Bengaluru: The ruling Congress and the opposition BJP have locked horns to outsmart each other in the Karnataka assembly election on Saturday, with the Janata Dal-Secular (JD-S) making the contest triangular.
As the only assembly poll being held in the peak summer, wth temperatures soaring, the battle-royal at the hustings has the nation glued to the southern state where the stakes are high for both the national parties whose prospects the JD-S can make or mar as a kingmaker or spoiler in a fractured verdict.
“If the Congress is desperate to retain power defying anti-incumbency, the BJP is impatient to return to power in south India after losing badly 5 years ago, while the JD-S wages a lone battle to play a key role in the new government formation,” a poll analyst told IANS on Friday ahead of D-day.
Single-phase polling will be held across the state in 223 assembly segments, including 36 reserved for the Scheduled Castes (SCs) and 15 for the Scheduled Tribes (STs) candidates. The election in south Bengaluru’s Jayanagar constituency was countermanded following the death of BJP’s candidate B.N. Vijayakumar on May 4.One member is nominated in the 225-member assembly.
A total of 4.97-crore electorate includes 2.52-crore men and 2.45-crore women. They will cast their ballots in 56,696 polling booths across the state amidst tight security, with 45,000 personnel from 585 the central and state forces deployed.
“In all, 2,654 candidates are in the fray, including 219 women; 222 are from the Congress, 222 from BJP, 201 from JD-S, 1,155 Independents and about 800 from other national, regional and fringe parties,” state Chief Electoral Officer Sanjiv Kumar told IANS after scrutiny and withdrawals on April 27.
With the largest number (28) of assembly seats in a district, Bengaluru will witness a battle of sorts as 449 contestants, including 37 women, are in the race.
Though the Congress returned to power in 2013 after losing the mandate in the 2004 and 2008 elections, it is betting on the ‘performance” of its government, under Siddaramaiah, the only Chief Minister to have completed a five-year term 40 years after the party’s legendary Devaraj Urs in 1978.
“When the votes are counted on May 15, we will know if the Siddaramaiah-led Congress is lucky to beat anti-incumbency and return power as no outgoing party could do over the last four decades,” the analyst said.
As the second among the six southern states to be in power besides Puducherry, the Congress has been sweating out to hold on to Karnataka, as its outcome will decide not only Siddaramaiah’s fate, but also the fortunes of his party’s new president, Rahul Gandhi, who took over the mantle from his mother Sonia Gandhi in mid-December 2017.
“More than Gandhi, the party’s state unit leaders are anxious to win the election at any cost so that they could credit it to him (Rahul) for leading the party to victory and revive its fortunes for the 2019 general elections,” said Pradeep Puranik, a poll pandit in this tech hub.
According to Congress state unit vice-president B.K. Chandrashekar, the ruling party would get 115 seats, which are more than the halfway mark (113) and will retain power.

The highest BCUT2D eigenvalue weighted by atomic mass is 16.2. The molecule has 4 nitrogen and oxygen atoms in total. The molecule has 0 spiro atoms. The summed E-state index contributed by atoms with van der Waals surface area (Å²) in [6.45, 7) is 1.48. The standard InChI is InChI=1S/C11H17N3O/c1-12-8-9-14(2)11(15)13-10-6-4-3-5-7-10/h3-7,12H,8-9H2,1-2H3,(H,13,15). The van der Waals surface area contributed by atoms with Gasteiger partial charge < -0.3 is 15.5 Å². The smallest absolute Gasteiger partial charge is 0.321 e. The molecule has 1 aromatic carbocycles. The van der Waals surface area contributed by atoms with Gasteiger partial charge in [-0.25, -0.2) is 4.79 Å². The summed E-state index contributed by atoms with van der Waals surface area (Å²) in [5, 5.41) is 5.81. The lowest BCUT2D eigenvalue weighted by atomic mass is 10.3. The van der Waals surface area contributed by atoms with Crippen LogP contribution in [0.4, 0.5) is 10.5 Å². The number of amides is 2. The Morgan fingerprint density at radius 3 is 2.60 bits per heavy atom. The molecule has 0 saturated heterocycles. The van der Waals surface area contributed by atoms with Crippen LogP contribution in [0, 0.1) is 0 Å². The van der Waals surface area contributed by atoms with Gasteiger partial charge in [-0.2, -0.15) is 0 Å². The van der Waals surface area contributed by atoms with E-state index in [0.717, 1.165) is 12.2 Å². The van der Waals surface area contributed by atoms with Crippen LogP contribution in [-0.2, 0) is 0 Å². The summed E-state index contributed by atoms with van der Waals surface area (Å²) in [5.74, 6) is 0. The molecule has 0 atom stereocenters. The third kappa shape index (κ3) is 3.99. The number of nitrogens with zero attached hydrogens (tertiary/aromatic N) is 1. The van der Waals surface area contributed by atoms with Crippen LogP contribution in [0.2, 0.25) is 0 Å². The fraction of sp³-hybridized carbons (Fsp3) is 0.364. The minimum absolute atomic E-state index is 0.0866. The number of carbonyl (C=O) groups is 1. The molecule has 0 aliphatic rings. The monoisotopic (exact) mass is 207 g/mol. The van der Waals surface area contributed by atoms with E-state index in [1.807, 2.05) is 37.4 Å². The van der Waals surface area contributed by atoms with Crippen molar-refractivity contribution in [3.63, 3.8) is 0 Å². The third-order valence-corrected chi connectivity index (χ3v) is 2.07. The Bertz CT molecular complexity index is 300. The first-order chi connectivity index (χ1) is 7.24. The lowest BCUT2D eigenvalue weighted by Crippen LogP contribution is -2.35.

“Our welfare schemes like Indira canteens, 7 kg free rice per person for every household, free milk to school students and free education to girls up to post-graduation will work in our favour, with large number of women wanting to vote. We are confident of getting majority,” Chandrashekar told IANS.
In contrast, the BJP has pulled all stops to free Karnataka also from the Congress yoke and consolidate its position for its expansion south of the Vindhyas.
The BJP declared its popular Lingayat leader, B.S. Yedduyurappa, as its chief ministerial nominee even before the elections were announced on March 27 although he was responsible for its defeat in the 2013 poll after he left it and formed the Karnataka Janata Paksha (KJP), which split its votes.
The 75-year-old veteran politician, however, returned to BJP in early 2014, was elected to the Lok Sabha from his home district Shivamogga in the Malnad region and was made its state unit president for leading it in the crucial assembly polls.
Yeddurappa was also the party’s first Chief Minister in south India for three years from May 2008 to July 2011, when he was forced to resign following his indictment by the state’s anti-graft watchdog (Lokayukta) in the multi-crore mining scam that rocked Karnataka for over a decade (2001-11).
“We are hopeful of getting majority due to palpable anti-incumbency against the Congress. We are confident of a decisive mandate to form the government on our own strength and without the support of other parties, as coalitions have failed in the past,” BJP spokesperson Malavika Avinash told IANS.
The BJP and Yeddyurappa were beneficiaries of a ‘sympathy wave’ in the 2008 assembly election after coalition partner JD-S withdrew support to them in November 2007, resulting in President’s rule for six months.
The BJP is also betting on the ‘popularity’ of Prime Minister Narendra Modi and the development model of its NDA government at the Centre over the past four years to again upstage the Congress and JD-S this time.
Modi campaigned extensively across the state with 21 rallies over five days from May 1-9 and drew huge crowds with his extempore speeches in Hindi that were translated into Kannada for the benefit of the local people.
The JD-S, on the other hand, has been working overtime to win the poll battle on the plank of being a regional party that alone takes care of the people in the face of national parties letting down the state on all fronts.
“We will be single largest party with more number of seats, followed by the BJP and the Congress. With the help of Independents, we will form the next government, as the people want a local party like ours to be in power this time, as the national parties have deceived them,” JD-S spokesman Ramesh Babu told IANS.